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Torts
University of Mississippi School of Law
Percy, E. Farish

Types of Torts

Intentional
Negligence—liability based on fault
Strict Liability

Anonymous

Strict liability as standard

Weaver v. Ward
· Burden laid with D to prove not at fault
· Slight shift from strict liability
Brown v. Kendall

Ordinary care—care that a reasonably prudent person would use
RULE—Can only find for P if D failed to use ordinary care

P bears burden of proof

D hit P in eye with stick while D beating two dogs who were in a fight

Jury to determine if ordinary care used

P argues that D’s actions were not necessary, thus D should be liable

Necessity is too stringent—would produce chilling effect

Ø REASONABLE/ORDINARY CARE IS THE ONE STANDARD FOR EXTREME CIRCUMSTANCES AND NORMAL CIRCUMSTANCES

A NEGLIGENCE FORMULA

Negligence cannot be established unless D knew or should have known of the possibility of an accident from such an event as the one that occured
Lubitz v. Wells

Negligence: DBCD

Burden of proof on P
Preponderance of the evidence

D’s son struck in jaw with golf club that P swung

P argues father of D negligent in leaving golf club out when he knew or should have known kids would play with it in a dangerous manner

Demurrer sustained

No reasonable jury could find that leaving a golf club out is negligent
Gray area develops—what types of actions constitute negligence

Blyth v. Birmingham

Establishes ordinary care a reasonably prudent water company would exercise
Water main installed, freezes

P argues D should have prepared for such freeze
Freeze was unusual, arguably foreseeable

Look to what a reasonably prudent water company would do

Gulf Refining Co. v. Williams

Foreseeability must be proven to have negligence

Foreseeability does not equal probability (more than 50%)
Foreseeability would have to lead a reasonable prudent person or company in the same or similar circumstances to take precautions

Bung cap damaged, caused spark which led to explosion when unscrewed

Foreseeable that damaged bung cap would lead to explosion—reasonable care should have been exercised

Chicago, B. & Q.R. Co. v. Krayenbuhl

Determination of negligence

Character and location of premises
Purpose for which premises used
Probability of injury
Precautions necessary to prevent injury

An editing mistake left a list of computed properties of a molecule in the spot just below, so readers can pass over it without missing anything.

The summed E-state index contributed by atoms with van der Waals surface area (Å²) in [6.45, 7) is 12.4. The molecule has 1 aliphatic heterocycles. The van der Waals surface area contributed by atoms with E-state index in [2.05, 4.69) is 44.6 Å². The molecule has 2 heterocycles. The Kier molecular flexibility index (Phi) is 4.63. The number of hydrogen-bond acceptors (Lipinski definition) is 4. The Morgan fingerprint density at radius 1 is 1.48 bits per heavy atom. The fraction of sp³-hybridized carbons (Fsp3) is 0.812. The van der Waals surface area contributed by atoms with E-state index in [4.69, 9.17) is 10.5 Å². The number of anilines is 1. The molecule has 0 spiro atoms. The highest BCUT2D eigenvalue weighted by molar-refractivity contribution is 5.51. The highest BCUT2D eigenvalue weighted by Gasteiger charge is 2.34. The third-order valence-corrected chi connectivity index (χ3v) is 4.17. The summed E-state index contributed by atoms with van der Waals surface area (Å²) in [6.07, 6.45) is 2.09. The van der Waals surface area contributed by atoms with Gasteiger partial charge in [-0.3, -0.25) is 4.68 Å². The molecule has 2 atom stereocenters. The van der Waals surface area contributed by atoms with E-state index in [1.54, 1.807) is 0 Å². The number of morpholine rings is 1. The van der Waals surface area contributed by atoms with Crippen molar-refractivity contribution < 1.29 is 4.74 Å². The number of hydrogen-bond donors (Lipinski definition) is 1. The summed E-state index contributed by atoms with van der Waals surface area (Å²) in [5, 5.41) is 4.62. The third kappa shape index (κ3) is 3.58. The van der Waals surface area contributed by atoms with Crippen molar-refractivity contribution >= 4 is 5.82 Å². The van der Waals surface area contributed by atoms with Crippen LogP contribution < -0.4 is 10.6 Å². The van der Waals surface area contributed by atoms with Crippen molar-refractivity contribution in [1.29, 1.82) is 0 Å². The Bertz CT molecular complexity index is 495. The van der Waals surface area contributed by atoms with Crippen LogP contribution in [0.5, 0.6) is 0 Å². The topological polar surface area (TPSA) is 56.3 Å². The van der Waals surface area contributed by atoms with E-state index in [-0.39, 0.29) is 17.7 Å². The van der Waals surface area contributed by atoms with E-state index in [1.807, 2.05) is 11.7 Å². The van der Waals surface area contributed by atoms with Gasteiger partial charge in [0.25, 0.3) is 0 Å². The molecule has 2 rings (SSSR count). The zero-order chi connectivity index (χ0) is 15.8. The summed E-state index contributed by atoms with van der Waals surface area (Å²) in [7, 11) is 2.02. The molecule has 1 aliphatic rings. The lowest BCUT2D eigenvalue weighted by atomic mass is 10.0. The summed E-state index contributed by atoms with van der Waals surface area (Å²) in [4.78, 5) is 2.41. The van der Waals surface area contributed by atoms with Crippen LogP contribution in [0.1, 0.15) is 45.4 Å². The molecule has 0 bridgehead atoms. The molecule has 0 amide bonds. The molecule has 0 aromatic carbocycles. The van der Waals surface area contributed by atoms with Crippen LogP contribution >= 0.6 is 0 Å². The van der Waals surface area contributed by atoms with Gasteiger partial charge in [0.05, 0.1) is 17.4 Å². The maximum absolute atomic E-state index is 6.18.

Relations such precautions bear to beneficial use of premises

Child accessed unlocked turntable and was injured

Lock was necessary because company had policy of locking turntable, thus they knew a risk existed
Lock was easy to put in place
Foreseeable that children would access unlocked turntable and could be injured by accessing the turntable

D argues children were trespassing and therefore owe them a lesser duty of reasonable care, and the P did everything it could to ensure safety

Factors Considered in Determining Utility of Actor’s Conduct: In determining what the law regards as the utility of the actor’s conduct for the purpose of determining whether the actor is negligent, the following factors are important:

the social value which the law attaches to the interest which is to be advanced or protected by the conduct;
the extent of the chance that this interest will be advanced or protected by the particular course of conduct;
the extent of the chance that such interest can be adequately advanced or protected by another and less dangerous course of conduct.

§ 293. Factors Considered in Determining Magnitude of Risk: In determining the magnitude of the risk for the purpose of determining whether the actor is negligent, the following factors are important:

the social value which the law attaches to the interests which are imperiled;
the extent of the chance that the actor’s conduct will cause an invasion of any interest of the other or of one of a class of which the other is a member;
the extent of harm likely to be caused to the interests imperiled;
the number of persons whose interests are likely to be invaded if the risk takes effect in harm.